EXPANDING ROCK ISLAND STATE PARK
Because of you, this historic state park will remain a place where people and nature can thrive for generations to come.
In August 2017, two TennGreen board members and life-long conservationists, Mary Lynn Dobson and Ann Tidwell, alerted our conservation staff that 45 acres of land were for sale adjacent to Rock Island State Park along the Caney Fork of the Cumberland River. The Tennessee Department of Environment and Conservation (TDEC) expressed interest in acquiring the property to expand the park. TennGreen is in the process of purchasing and transferring the land to TDEC, allowing the expansion of the historic park by an additional 45 acres.
The history of this beloved park dates back to the end of the Civil War when countless entrepreneurs built along the Caney Fork attempting to harness the strength of the river. In 1917, the Great Falls Hydroelectric Plant’s dam (later owned and operated by TEPCO and now TVA) created a lake, bringing with it numerous recreational opportunities for both Tennesseans and tourists to enjoy. Rock Island has hosted the U.S. Freestyle Kayaking World Championships, and the park features eight hiking trails, scenic overlooks, waterfalls, deep pools, and a sandy beach for recreational swimming and water sports.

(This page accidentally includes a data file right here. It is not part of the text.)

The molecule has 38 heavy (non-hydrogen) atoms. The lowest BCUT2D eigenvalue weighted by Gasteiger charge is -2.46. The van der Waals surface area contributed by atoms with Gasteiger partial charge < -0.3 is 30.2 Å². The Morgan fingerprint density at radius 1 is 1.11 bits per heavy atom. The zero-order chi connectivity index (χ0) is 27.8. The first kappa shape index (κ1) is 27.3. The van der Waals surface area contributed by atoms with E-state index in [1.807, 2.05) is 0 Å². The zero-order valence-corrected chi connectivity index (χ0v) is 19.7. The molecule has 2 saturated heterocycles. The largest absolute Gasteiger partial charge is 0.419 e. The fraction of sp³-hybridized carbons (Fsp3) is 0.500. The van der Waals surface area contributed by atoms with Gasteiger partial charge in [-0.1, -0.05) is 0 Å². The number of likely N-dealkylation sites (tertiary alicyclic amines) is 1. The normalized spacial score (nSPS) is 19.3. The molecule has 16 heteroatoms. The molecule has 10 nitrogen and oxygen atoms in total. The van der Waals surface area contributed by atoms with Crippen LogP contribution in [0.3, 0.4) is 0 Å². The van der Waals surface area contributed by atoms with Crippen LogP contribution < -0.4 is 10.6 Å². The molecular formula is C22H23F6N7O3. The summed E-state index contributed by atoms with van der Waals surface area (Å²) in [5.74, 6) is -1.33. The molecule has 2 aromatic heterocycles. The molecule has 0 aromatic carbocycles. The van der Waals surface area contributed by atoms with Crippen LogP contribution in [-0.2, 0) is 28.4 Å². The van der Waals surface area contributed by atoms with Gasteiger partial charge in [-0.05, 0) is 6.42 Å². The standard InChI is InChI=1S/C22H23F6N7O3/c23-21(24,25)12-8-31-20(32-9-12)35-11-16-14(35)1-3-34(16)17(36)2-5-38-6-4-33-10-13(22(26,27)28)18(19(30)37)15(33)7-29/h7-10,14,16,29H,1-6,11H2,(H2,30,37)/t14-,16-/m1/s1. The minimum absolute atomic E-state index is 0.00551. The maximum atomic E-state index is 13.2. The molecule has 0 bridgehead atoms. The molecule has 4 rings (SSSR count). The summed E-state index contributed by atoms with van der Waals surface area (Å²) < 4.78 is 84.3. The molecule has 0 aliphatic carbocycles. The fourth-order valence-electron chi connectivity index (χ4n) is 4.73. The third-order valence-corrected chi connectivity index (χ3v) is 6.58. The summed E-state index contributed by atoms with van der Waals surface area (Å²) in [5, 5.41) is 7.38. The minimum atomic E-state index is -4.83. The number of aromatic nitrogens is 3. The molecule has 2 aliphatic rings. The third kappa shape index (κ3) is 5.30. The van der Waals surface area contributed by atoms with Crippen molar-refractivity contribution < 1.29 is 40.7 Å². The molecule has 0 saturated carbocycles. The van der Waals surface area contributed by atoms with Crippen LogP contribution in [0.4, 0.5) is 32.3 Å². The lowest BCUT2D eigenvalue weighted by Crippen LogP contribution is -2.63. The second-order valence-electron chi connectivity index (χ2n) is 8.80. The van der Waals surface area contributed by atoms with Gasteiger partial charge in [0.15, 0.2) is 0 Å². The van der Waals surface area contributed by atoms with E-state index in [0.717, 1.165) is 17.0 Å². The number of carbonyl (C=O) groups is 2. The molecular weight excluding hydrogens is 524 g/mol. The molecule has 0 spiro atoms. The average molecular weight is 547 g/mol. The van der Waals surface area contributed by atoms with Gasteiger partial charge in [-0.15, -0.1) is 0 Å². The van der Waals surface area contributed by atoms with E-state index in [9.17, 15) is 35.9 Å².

Purchasing the land and conveying it to TDEC will cost TennGreen $470,000—including the price of the land, due diligence fees, and implementation costs. TDEC has committed $430,000 to the purchase; however, TennGreen needs to raise an additional $40,000 from private sources to complete the transaction. Any contributions exceeding the costs of the easement/acquisition will be used to further conservation projects across the state.
Together, we have reached our $40,000 goal! This will not only expand the park's rugged beauty but also:
Protect wildlife habitat along the Caney Fork River.
Protect hikers from nearby private hunting grounds.
Provide future campers—Scout troops and kayakers—with an essential campground for privacy.
Protect the area’s spectacular viewshed and scenery from being developed and dotted with private homes.
Ensure that Tennessee State Parks can accommodate the park's ever-increasing number of visitors.